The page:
So You’re Thinking about Bundling: Where to Start & With Whom

Bundled payments are a great option for organizations that are interested in taking on risk, but don’t have the appetite to form an ACO. Bundle payments group costs associated with a particular treatment or episode of care, offering health systems a longitudinal look at the care cycle that can help them efficiently allocate resources.

The CMS Bundled Payments for Care Improvement (BPCI) models have illustrated some success, prompting commercial entities to turn towards similar models to create savings. However, commercial entities that have invested in figuring out the nuts-and-bolts details of bundles—including actuarial science, potential partners, contract formats, episode targets—don’t readily share this information industry-wide. Health systems are looking for guidance on where, when, how, and what to bundle. They should start by evaluating what resources they have internally, where they have deficiencies, and what outside entities can help address those deficiencies.

Imagine you want to build a house. You might have the experience, the time, and/or the desire to build it yourself. You may also want to hire someone to create your plans or a construction company to actually build it. When creating bundles, health systems can enlist other organizations in similar ways. The three main groups of outside entities that can offer support tools are conveners, subcontractors, and episode groupers.

Conveners are end-to-end bundle designers. They first build the plan and then the clinical bundle, potentially taking on risk and taking some of the savings. Conveners are similar to a construction company responsible for building the entire house, overseeing what screws are placed where. They coordinate with health systems on the plan, and then carry out that plan.

  • Advantages: Peace of mind that they are going to take on the risk and build from beginning to end. Wide and deep health care expertise, requisite to build a complex bundle.
  • Disadvantages: Potentially less of an economic benefit because they might share in the profits. Organization might have less insight into the process because they aren’t as involved in the details.
  • Ideal for organizations that have a large amount of capital, such as Integrated Delivery Network (IDNs) and health systems.

Subcontractors are less hands-on than conveners. Like a builder may hire an electrician to wire a home, subcontractors can help health systems with specialized tasks (i.e., actuarial science behind the episode of care, defining the episode itself, identifying the specific clinical providers to include or exclude, etc.). They also offer specialization in a specific kind of bundle, such as how to implement an orthopedic or cardiac bundles.

  • Advantages: Specialized technical skills and/or expertise. Less costly relative to working with a convener.
  • Disadvantages: May not have a holistic understanding of your organization, instead focusing on the specialized task, creating a disconnect.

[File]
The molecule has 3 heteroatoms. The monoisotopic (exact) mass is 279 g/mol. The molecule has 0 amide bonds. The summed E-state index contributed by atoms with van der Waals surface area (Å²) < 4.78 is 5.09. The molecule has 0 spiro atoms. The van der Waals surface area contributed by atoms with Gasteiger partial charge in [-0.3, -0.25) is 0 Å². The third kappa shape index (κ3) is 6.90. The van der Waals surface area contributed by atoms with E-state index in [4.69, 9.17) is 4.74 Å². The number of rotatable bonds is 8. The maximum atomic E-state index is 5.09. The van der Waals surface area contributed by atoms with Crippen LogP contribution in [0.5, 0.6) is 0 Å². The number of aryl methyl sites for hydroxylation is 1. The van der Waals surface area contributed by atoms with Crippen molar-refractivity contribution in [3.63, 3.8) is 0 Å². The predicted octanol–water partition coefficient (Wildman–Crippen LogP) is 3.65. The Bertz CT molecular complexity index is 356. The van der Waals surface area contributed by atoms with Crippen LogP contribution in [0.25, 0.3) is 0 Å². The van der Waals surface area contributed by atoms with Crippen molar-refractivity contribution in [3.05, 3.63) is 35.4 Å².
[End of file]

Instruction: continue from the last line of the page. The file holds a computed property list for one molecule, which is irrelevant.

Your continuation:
• Ideal for an organization that possess many—but not all— of the competencies necessary to build a bundle.

Episode groupers are software tools that use predetermined decision logic to assign clinical costs and activity to clinically relevant episodes of care. Like architects, they help create detailed plans. These plans use analytics—including market costs—to determine what health systems need, but the grouper does not operationalize the bundle. Instead, the health system could either operationalize the plan itself or contract with a third party that is often the creator of the episode grouper.

Most episode grouper software sorts administrative claims data in to episodes of care. However, increasingly other sources of data, such as EHRs, are being factored into episode groupings.

  • Advantages: Less expensive and quick method to ascertaining specific costs and structure for a designated bundle.
  • Disadvantages: Comprehensive software-generated analytics may give health systems great information, but may not provide the nuance of operational requirements.
  • Ideal for organizations that may have more experience, confidence, or resources to create a bundle, but need isolated assistance with specific tasks or analytics.

Just like enlisting support from construction companies, subcontractors, and architects to build a home, these outside entities—conveners, subcontractors, and episode groupers—can help health systems create a strong bundled payment program.

Leavitt Partners is tracking how health systems are using bundled payments to move towards value-based care, increasing quality while decreasing costs. For additional Leavitt Partners bundled payments research, please refer to Bundles: Not Just for Your Cable and Internet and Bundled Payments Gaining Adoption; Provider Participants Seeking Care Redesign.